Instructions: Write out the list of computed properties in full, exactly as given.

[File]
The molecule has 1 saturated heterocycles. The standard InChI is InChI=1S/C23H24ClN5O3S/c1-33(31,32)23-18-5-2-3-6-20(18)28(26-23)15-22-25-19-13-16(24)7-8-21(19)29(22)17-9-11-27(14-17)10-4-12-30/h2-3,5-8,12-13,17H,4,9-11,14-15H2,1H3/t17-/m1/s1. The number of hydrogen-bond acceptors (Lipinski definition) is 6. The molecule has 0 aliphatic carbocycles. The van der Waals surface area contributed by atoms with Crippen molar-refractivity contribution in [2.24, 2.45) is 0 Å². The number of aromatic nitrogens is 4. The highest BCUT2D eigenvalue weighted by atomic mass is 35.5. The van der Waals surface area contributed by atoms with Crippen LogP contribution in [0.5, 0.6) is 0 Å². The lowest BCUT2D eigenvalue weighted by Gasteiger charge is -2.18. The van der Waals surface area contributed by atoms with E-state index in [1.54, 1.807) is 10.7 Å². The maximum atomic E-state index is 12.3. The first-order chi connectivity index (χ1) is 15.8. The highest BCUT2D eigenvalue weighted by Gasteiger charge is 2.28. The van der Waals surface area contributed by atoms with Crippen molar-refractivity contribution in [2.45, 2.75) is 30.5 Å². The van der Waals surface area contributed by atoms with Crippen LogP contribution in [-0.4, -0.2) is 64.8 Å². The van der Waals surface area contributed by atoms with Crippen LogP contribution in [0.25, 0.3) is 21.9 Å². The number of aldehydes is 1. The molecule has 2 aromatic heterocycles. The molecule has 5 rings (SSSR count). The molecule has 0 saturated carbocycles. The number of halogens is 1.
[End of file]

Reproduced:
The molecule has 1 saturated heterocycles. The standard InChI is InChI=1S/C23H24ClN5O3S/c1-33(31,32)23-18-5-2-3-6-20(18)28(26-23)15-22-25-19-13-16(24)7-8-21(19)29(22)17-9-11-27(14-17)10-4-12-30/h2-3,5-8,12-13,17H,4,9-11,14-15H2,1H3/t17-/m1/s1. The number of hydrogen-bond acceptors (Lipinski definition) is 6. The molecule has 0 aliphatic carbocycles. The van der Waals surface area contributed by atoms with Crippen molar-refractivity contribution in [2.24, 2.45) is 0 Å². The number of aromatic nitrogens is 4. The highest BCUT2D eigenvalue weighted by atomic mass is 35.5. The van der Waals surface area contributed by atoms with Crippen LogP contribution in [0.5, 0.6) is 0 Å². The lowest BCUT2D eigenvalue weighted by Gasteiger charge is -2.18. The van der Waals surface area contributed by atoms with E-state index in [1.54, 1.807) is 10.7 Å². The maximum atomic E-state index is 12.3. The first-order chi connectivity index (χ1) is 15.8. The highest BCUT2D eigenvalue weighted by Gasteiger charge is 2.28. The van der Waals surface area contributed by atoms with Crippen molar-refractivity contribution in [2.45, 2.75) is 30.5 Å². The van der Waals surface area contributed by atoms with Crippen LogP contribution in [-0.4, -0.2) is 64.8 Å². The van der Waals surface area contributed by atoms with Crippen LogP contribution in [0.25, 0.3) is 21.9 Å². The number of aldehydes is 1. The molecule has 2 aromatic heterocycles. The molecule has 5 rings (SSSR count). The molecule has 0 saturated carbocycles. The number of halogens is 1.